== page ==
"I heard only isolated and weak condemnation of Iran from the international community regarding this deadly shipment," he said. "By contrast, we are witness to smiles and handshakes of representatives of the west with the representatives of Iran in Tehran at the very time that these missiles were being unloaded in Eilat.”

Netanyahu said that the world's ignoring Iran's involvement in the deadly shipment "is more evidence of the era of hypocrisy in which we live." This hypocrisy is not only morally wrong, he said, but dangerous.

"This time there were long-range missiles in these containers," he said. "In the containers in the future Iran can arm nuclear suitcases that it can send to every port in the world. The world must wake up from its illusions before it is too late and prevent Iran from getting the capability to manufacture nuclear weapons."
[Jerusalem Post]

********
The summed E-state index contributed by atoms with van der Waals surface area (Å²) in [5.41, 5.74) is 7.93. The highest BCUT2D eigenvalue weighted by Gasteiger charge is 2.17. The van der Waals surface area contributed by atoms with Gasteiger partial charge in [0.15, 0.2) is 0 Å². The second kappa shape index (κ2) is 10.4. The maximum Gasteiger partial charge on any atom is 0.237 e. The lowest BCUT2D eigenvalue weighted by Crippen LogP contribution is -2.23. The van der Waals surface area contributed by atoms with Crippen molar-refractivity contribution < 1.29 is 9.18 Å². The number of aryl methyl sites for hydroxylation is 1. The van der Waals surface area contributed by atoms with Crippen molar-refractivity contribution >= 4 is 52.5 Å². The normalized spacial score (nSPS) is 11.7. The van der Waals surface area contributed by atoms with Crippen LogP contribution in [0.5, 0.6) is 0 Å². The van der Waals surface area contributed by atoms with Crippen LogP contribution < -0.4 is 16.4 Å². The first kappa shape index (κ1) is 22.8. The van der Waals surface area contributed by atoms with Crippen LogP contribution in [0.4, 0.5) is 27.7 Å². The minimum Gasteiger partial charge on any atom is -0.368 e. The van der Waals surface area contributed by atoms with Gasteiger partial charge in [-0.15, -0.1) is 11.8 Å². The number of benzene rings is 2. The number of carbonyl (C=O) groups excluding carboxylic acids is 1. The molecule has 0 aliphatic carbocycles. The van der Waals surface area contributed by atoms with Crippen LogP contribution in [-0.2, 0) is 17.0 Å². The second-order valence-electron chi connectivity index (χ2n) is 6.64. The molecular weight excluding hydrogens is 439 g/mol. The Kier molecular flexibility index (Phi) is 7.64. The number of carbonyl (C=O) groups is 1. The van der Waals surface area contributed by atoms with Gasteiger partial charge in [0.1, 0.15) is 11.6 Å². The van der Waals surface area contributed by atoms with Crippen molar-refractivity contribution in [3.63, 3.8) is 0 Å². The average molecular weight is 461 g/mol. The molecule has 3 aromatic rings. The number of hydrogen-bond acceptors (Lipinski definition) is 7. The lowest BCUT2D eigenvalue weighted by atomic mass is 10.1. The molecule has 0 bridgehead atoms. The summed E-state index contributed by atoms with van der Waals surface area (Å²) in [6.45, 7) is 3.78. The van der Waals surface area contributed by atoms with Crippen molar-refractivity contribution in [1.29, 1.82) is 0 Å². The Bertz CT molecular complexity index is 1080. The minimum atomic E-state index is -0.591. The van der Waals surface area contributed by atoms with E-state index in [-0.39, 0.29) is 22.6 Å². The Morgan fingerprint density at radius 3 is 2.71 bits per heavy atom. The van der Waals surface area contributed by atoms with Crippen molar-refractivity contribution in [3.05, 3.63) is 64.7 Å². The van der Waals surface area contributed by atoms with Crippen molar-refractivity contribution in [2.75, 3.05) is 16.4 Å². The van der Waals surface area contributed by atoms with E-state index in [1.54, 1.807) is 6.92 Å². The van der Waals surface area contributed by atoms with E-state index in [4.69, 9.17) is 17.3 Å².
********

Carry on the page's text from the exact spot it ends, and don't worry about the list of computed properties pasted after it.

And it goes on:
The Amazing Coincidences of Iran's Javad Zarif - Claudia Rosett
Iran's foreign minister Mohammad Javad Zarif [pictured] ridiculed the seizure by Israel of Iranian munitions in the Red Sea, implying it was a public relations stunt timed to the AIPAC meeting in Washington.

But the time lines surrounding this shipment are intriguing. From details of this latest Iranian munitions-smuggling saga, it can be gleaned that while Zarif was in Vienna, standing next to EU foreign policy chief Catherine Ashton, the freighter, secretly stuffed with weapons, was already enroute from Iran toward the Red Sea.

According to the Lloyd's List Intelligence shipping database, the Klos C arrived at Iran's Bandar Abbas anchorage about Jan. 23, lingering there for almost a fortnight - the window for the weapons to be stashed onboard - and departed about Feb. 3. On Jan. 24 - as the rockets were being loaded - Zarif along with Rouhani was at the World Economic Forum in Davos, Switzerland, telling an audience, "We can prepare for a better future by opening our minds and our hearts, and avoiding old stereotypes." By Feb. 2 - as the Klos C prepared to leave Iran - Zarif was meeting with U.S. Secretary of State John Kerry in Munich